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Who left cocaine in the West Wing? The Secret Service says they may never know

The West Wing of the White House on July 5. The U.S. Secret Service has closed its investigation into a small bag of cocaine found just inside a different entrance to the building.
Susan Walsh
The West Wing of the White House on July 5. The U.S. Secret Service has closed its investigation into a small bag of cocaine found just inside a different entrance to the building.

Updated July 13, 2023 at 1:59 PM ET

The U.S. Secret Service has stopped looking for the owner of a dime bag of cocaine left behind in the White House over the July 4th weekend, closing its investigation because of a lack of physical evidence.

The cocaine was found on July 2 in a vestibule off the lobby of a lower-level West Wing entrance, stashed in a cubbyhole near the Situation Room, where officials store cellphones during meetings.

President Biden and his family were away at Camp David at the time. The West Wing is often frequented by visitors on staff-led tours on evenings and weekends. The Situation Room itself is being renovated, and has not being used for months.

The FBI tested the bag for fingerprints and DNA. There wasn't enough of either on the bag to draw any conclusions, the Secret Service said in a statement.

Agents had gathered the names of several hundred people who may have passed by that area. But there was no surveillance video footage that provided leads.

"Without physical evidence, the investigation will not be able to single out a person of interest from the hundreds of individuals who passed through the vestibule where the cocaine was discovered," the Secret Service said.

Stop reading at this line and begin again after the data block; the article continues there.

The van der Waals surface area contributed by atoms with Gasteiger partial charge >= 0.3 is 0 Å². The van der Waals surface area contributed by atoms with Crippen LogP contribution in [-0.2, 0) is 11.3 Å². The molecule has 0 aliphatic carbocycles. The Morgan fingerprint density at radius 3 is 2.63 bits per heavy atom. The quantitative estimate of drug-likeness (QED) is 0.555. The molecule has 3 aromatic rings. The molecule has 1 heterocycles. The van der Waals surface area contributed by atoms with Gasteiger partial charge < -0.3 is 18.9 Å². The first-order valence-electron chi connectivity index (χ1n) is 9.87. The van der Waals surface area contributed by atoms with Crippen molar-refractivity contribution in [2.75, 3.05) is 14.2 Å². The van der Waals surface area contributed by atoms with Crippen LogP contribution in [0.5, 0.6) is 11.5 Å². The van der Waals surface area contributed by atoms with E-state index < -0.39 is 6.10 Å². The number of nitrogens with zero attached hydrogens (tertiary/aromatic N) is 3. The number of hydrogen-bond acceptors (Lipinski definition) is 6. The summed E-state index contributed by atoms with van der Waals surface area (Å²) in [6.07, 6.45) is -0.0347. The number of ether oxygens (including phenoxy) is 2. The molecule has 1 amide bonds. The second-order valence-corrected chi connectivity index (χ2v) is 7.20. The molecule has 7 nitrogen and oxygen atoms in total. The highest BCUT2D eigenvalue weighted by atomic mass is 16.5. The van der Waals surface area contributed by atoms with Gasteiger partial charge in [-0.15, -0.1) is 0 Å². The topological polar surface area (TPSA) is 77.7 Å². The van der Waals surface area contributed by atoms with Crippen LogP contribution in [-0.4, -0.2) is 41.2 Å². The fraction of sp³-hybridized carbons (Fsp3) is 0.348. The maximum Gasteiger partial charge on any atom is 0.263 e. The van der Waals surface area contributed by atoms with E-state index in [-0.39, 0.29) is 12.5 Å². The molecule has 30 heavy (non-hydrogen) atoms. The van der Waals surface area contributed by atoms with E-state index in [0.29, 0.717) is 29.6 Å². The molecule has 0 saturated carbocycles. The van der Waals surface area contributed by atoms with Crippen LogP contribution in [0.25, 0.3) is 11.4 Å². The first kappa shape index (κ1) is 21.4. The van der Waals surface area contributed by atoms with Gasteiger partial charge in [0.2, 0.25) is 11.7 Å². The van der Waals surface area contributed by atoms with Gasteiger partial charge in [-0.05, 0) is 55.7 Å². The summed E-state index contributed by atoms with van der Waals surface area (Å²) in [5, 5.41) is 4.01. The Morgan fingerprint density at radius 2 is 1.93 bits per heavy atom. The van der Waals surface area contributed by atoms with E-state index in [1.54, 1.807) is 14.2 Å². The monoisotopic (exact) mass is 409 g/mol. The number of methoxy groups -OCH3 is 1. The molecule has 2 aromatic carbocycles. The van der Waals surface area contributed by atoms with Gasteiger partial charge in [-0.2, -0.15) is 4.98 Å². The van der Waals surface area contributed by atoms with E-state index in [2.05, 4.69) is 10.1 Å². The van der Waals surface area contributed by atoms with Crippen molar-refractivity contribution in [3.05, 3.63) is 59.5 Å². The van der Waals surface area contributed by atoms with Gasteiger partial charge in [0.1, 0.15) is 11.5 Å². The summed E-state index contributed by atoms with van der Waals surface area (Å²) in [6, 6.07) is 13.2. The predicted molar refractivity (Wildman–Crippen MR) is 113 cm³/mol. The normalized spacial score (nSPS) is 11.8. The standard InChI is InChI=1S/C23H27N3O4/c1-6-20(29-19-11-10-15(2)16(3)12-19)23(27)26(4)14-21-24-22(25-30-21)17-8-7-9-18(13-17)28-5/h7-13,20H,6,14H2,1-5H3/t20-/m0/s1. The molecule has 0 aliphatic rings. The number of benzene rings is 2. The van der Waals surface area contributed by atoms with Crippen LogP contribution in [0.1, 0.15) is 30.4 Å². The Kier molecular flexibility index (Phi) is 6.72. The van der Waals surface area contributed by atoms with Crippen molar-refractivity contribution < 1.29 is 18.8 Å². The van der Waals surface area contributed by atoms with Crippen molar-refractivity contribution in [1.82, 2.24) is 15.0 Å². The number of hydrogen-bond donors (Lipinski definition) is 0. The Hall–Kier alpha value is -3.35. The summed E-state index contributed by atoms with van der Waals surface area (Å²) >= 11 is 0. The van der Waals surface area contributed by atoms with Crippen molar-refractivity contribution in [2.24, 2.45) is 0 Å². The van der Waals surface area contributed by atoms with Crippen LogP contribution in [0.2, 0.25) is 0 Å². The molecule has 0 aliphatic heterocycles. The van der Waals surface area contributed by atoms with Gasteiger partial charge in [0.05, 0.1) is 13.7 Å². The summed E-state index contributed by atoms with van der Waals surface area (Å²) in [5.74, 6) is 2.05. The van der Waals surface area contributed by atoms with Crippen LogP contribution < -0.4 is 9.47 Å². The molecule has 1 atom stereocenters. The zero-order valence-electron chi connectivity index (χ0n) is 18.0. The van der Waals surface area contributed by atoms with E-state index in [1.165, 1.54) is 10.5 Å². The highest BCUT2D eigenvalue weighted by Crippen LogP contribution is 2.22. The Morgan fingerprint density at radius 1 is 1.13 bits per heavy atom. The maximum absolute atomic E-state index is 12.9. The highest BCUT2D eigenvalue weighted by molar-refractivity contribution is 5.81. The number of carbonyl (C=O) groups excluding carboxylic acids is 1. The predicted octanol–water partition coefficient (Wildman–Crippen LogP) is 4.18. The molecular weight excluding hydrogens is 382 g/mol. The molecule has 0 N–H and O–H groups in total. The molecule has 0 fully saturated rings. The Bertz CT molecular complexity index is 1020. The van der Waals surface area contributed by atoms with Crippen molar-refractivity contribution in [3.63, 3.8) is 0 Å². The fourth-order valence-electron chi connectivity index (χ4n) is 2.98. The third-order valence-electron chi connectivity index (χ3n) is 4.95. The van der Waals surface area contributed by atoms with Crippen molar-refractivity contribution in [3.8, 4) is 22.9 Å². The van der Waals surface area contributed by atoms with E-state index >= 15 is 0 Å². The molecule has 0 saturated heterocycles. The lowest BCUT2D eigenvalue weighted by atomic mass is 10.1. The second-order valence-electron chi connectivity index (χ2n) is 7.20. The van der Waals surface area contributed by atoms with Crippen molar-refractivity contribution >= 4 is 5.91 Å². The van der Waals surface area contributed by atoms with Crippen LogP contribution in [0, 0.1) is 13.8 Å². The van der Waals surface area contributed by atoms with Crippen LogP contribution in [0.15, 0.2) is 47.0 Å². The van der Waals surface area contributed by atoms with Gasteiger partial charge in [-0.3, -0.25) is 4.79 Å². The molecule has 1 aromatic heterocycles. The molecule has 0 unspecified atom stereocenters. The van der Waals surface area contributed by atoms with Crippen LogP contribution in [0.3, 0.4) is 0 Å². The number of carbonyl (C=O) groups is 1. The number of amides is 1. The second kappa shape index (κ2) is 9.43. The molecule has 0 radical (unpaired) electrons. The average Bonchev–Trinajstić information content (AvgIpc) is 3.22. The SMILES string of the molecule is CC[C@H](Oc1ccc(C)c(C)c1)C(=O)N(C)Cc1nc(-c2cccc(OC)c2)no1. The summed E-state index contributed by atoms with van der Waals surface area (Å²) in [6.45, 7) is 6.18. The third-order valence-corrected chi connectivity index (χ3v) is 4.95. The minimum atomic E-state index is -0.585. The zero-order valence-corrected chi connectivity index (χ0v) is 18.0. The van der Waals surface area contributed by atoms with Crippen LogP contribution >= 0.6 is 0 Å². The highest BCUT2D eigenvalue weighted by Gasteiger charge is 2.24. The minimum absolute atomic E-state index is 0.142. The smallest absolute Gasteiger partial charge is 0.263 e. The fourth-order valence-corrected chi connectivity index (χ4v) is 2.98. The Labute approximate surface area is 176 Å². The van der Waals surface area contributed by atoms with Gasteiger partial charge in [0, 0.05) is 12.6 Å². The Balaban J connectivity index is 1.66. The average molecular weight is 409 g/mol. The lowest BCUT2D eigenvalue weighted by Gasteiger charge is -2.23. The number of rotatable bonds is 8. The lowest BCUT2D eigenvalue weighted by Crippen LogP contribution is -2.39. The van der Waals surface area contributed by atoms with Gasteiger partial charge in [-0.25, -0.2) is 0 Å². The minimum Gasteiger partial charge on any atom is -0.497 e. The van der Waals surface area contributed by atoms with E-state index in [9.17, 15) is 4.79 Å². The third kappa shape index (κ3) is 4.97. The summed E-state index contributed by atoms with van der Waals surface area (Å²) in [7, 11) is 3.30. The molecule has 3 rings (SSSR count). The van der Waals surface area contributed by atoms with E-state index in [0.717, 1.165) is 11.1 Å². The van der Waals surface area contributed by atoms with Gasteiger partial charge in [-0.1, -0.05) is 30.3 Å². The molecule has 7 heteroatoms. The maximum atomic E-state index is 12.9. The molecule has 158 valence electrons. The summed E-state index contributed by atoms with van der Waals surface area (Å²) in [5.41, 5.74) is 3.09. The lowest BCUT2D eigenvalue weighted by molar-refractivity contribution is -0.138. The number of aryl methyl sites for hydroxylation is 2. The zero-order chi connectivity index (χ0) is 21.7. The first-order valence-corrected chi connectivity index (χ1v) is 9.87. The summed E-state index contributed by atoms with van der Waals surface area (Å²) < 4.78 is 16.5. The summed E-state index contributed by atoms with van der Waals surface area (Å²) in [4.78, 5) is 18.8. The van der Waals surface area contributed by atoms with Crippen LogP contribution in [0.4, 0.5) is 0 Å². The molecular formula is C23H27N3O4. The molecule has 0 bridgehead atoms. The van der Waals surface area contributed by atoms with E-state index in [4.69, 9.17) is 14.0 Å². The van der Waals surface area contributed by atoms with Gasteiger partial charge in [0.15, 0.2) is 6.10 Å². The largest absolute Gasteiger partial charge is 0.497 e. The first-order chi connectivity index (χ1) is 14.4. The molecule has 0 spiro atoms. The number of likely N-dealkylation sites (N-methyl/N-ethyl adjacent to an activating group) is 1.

Republicans in the House of Representatives have been critical about the incident, and summoned agency leaders for a classified briefing on Thursday.

"The White House is supposed to be the most secure residence in the world, but today Secret Service officials failed to answer basic questions or provide any meaningful information related to security failures and cocaine being found at the White House," said House Oversight Committee Chairman James Comer, R-Ky.

"The Secret Service must reassess their security operations to prevent illegal substances from entering the White House," Comer said in a statement.

NPR's Deirdre Walsh contributed to this report.

Copyright 2023 NPR. To see more, visit https://www.npr.org.

Tamara Keith has been a White House correspondent for NPR since 2014 and co-hosts the NPR Politics Podcast, the top political news podcast in America. Keith has chronicled the Trump administration from day one, putting this unorthodox presidency in context for NPR listeners, from early morning tweets to executive orders and investigations. She covered the final two years of the Obama presidency, and during the 2016 presidential campaign she was assigned to cover Hillary Clinton. In 2018, Keith was elected to serve on the board of the White House Correspondents' Association.

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